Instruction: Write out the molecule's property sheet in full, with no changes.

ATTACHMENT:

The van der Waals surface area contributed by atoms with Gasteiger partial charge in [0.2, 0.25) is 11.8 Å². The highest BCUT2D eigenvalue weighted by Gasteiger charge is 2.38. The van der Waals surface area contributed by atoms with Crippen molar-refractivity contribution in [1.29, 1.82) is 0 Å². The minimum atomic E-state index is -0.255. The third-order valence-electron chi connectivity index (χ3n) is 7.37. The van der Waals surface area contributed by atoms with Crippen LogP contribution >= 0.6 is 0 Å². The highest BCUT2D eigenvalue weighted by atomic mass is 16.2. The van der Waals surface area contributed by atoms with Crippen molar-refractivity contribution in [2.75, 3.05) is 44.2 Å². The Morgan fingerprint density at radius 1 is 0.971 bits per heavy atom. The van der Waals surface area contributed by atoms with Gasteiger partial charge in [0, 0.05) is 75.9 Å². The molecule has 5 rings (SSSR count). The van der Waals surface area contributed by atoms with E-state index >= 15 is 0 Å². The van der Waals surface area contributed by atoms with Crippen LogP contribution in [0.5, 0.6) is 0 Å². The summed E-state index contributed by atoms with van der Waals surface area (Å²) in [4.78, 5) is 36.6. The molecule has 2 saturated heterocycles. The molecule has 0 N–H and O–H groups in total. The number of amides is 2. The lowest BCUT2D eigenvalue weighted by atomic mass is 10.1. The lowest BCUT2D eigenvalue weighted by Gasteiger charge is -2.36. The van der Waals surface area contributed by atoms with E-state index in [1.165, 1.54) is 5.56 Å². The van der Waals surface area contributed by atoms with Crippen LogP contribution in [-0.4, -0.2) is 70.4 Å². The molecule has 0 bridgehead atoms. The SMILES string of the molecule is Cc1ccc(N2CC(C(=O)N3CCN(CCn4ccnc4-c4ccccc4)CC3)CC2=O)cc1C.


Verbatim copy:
The van der Waals surface area contributed by atoms with Gasteiger partial charge in [0.2, 0.25) is 11.8 Å². The highest BCUT2D eigenvalue weighted by Gasteiger charge is 2.38. The van der Waals surface area contributed by atoms with Crippen molar-refractivity contribution in [1.29, 1.82) is 0 Å². The minimum atomic E-state index is -0.255. The third-order valence-electron chi connectivity index (χ3n) is 7.37. The van der Waals surface area contributed by atoms with Crippen LogP contribution >= 0.6 is 0 Å². The highest BCUT2D eigenvalue weighted by atomic mass is 16.2. The van der Waals surface area contributed by atoms with Crippen molar-refractivity contribution in [2.75, 3.05) is 44.2 Å². The Morgan fingerprint density at radius 1 is 0.971 bits per heavy atom. The van der Waals surface area contributed by atoms with Gasteiger partial charge in [0, 0.05) is 75.9 Å². The molecule has 5 rings (SSSR count). The van der Waals surface area contributed by atoms with E-state index >= 15 is 0 Å². The van der Waals surface area contributed by atoms with Crippen LogP contribution in [0.5, 0.6) is 0 Å². The summed E-state index contributed by atoms with van der Waals surface area (Å²) in [4.78, 5) is 36.6. The molecule has 2 saturated heterocycles. The molecule has 0 N–H and O–H groups in total. The number of amides is 2. The lowest BCUT2D eigenvalue weighted by atomic mass is 10.1. The lowest BCUT2D eigenvalue weighted by Gasteiger charge is -2.36. The van der Waals surface area contributed by atoms with E-state index in [1.165, 1.54) is 5.56 Å². The van der Waals surface area contributed by atoms with Crippen LogP contribution in [-0.4, -0.2) is 70.4 Å². The molecule has 0 bridgehead atoms. The SMILES string of the molecule is Cc1ccc(N2CC(C(=O)N3CCN(CCn4ccnc4-c4ccccc4)CC3)CC2=O)cc1C.